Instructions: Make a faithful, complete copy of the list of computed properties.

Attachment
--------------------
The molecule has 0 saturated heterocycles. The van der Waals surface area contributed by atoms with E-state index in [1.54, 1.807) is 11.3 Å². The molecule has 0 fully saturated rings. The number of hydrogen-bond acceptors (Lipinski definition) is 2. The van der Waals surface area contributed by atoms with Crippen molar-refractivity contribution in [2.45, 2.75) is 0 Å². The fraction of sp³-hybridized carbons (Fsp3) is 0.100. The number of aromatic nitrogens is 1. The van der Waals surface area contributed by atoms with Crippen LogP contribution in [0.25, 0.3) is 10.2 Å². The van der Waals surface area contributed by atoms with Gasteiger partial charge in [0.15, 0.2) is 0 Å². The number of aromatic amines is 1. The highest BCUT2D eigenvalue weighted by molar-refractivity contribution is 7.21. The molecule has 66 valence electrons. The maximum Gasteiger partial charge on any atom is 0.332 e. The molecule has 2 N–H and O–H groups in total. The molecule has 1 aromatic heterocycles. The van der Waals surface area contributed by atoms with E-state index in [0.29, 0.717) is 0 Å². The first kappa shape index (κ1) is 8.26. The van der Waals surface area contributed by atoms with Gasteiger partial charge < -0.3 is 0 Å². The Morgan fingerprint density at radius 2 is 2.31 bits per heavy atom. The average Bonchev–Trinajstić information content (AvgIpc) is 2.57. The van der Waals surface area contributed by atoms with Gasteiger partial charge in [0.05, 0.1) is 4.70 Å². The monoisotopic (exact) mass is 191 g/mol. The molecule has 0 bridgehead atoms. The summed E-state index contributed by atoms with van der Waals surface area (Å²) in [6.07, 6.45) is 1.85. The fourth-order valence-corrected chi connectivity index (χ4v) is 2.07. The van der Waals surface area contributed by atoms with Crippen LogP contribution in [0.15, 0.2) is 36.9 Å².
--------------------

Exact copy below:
The molecule has 0 saturated heterocycles. The van der Waals surface area contributed by atoms with E-state index in [1.54, 1.807) is 11.3 Å². The molecule has 0 fully saturated rings. The number of hydrogen-bond acceptors (Lipinski definition) is 2. The van der Waals surface area contributed by atoms with Crippen molar-refractivity contribution in [2.45, 2.75) is 0 Å². The fraction of sp³-hybridized carbons (Fsp3) is 0.100. The number of aromatic nitrogens is 1. The van der Waals surface area contributed by atoms with Crippen LogP contribution in [0.25, 0.3) is 10.2 Å². The van der Waals surface area contributed by atoms with Gasteiger partial charge in [0.15, 0.2) is 0 Å². The number of aromatic amines is 1. The highest BCUT2D eigenvalue weighted by molar-refractivity contribution is 7.21. The molecule has 66 valence electrons. The maximum Gasteiger partial charge on any atom is 0.332 e. The molecule has 2 N–H and O–H groups in total. The molecule has 1 aromatic heterocycles. The van der Waals surface area contributed by atoms with E-state index in [0.29, 0.717) is 0 Å². The first kappa shape index (κ1) is 8.26. The van der Waals surface area contributed by atoms with Gasteiger partial charge < -0.3 is 0 Å². The Morgan fingerprint density at radius 2 is 2.31 bits per heavy atom. The average Bonchev–Trinajstić information content (AvgIpc) is 2.57. The van der Waals surface area contributed by atoms with Gasteiger partial charge in [0.05, 0.1) is 4.70 Å². The monoisotopic (exact) mass is 191 g/mol. The molecule has 0 bridgehead atoms. The summed E-state index contributed by atoms with van der Waals surface area (Å²) in [6.07, 6.45) is 1.85. The fourth-order valence-corrected chi connectivity index (χ4v) is 2.07. The van der Waals surface area contributed by atoms with Crippen LogP contribution in [0.15, 0.2) is 36.9 Å².